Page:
Slava Bart was born December 2nd, 1983, in Kokshetau, Kazakhstan. In 1994 Slava’s family immigrated to Israel. Formed by a childhood in Kazakhstan, his memories of Russia were full of all the things which did not exist there: electricity, gas, water, food, culture… so that writing in Russian felt too much like trying to create something out of nothing, and Hebrew did not appear attractive because Israel somehow felt like a continuation of Kazakhstan.
A Journey on Three Gossamer Strings
It’s the simplest thing in the world: you wait for favorable weather, climb the highest point in your vicinity, raise your abdomen as high as you can by standing on your front legs, and release three strands of the finest gossamer you can manage, so that they join at the top and the breeze lifts you off the leaf and, ah, what a feeling, you are flying, climbing the warm currents, the Earth rolling below you, and you can imagine that you are turning the globe with your eight little legs.
It’s sunset, the air is warm and rosy, and you can see the inky shadow of the planet cast against its own atmosphere. How long will your flight last? Where will the wind and the winding gossamer take you? You don’t know, and the anticipation is full of worry and wonder.
Drifting, you begin to dream: the distant lands you will discover, the cobwebs you will weave, the writhing meals you will devour, the ladies you will woo…
And for a while the blur below you merges with your dreams, when suddenly you realize that the rushing green has changed to a rushing blue, that for some time now you have been flying dangerously low over restless water and that you can’t see the shore. So is that it – over before it began? Will you land on top of a ripple, dance with your reflection on the sheeny film until your feet are mired in it worse than in a sea of glue, drown before you even sink and only then descend into the bottomless ink, to be swallowed by some soulless leviathan amid a ton of phytoplankton?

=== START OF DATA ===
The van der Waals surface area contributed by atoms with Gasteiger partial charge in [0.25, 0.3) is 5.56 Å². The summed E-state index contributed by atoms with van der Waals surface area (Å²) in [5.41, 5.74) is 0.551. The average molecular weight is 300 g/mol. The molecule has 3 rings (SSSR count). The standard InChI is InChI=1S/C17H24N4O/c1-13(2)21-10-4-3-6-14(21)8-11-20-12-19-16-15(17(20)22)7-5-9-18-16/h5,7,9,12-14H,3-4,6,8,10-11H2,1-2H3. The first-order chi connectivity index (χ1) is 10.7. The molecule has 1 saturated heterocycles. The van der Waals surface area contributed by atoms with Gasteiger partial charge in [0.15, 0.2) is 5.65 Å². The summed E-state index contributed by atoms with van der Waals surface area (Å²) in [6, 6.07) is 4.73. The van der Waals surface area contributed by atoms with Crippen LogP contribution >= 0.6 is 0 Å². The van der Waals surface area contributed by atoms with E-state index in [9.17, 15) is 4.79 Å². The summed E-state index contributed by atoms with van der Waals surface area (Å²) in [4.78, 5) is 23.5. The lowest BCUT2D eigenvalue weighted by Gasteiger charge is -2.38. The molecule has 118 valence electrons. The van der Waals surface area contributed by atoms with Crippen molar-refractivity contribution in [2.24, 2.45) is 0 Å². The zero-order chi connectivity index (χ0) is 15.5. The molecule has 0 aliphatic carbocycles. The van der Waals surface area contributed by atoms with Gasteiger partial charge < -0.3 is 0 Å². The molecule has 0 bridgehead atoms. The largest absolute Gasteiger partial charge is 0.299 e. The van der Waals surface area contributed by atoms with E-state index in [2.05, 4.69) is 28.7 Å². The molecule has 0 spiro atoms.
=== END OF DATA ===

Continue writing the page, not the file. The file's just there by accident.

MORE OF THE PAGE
But you are not even given the opportunity to contemplate your fate, because the rough wind keeps throwing you up and down, coldly teasing you with pending death, so that you can only feel unbearable nausea and dumb, helpless fear, as you dangle there, staring at doom with eight unblinking eyes.
But after a while in a world where the fourth dimension is not time but terror, you suddenly feel alive again, you feel again every one of the myriad tiny hairs coating your body as they bristle with a new sensation and you can see what seems to be an endless field of ashen black all shimmering with dew, spreading on all sides of you, as if some supernatural conflagration had consumed not only the earth, but the sky as well, where your gossamer sail trails lifelessly behind you as you try to hold on to something in the void, hoping that the bubble of air will last long enough for you to reach one of those distant drops of dew.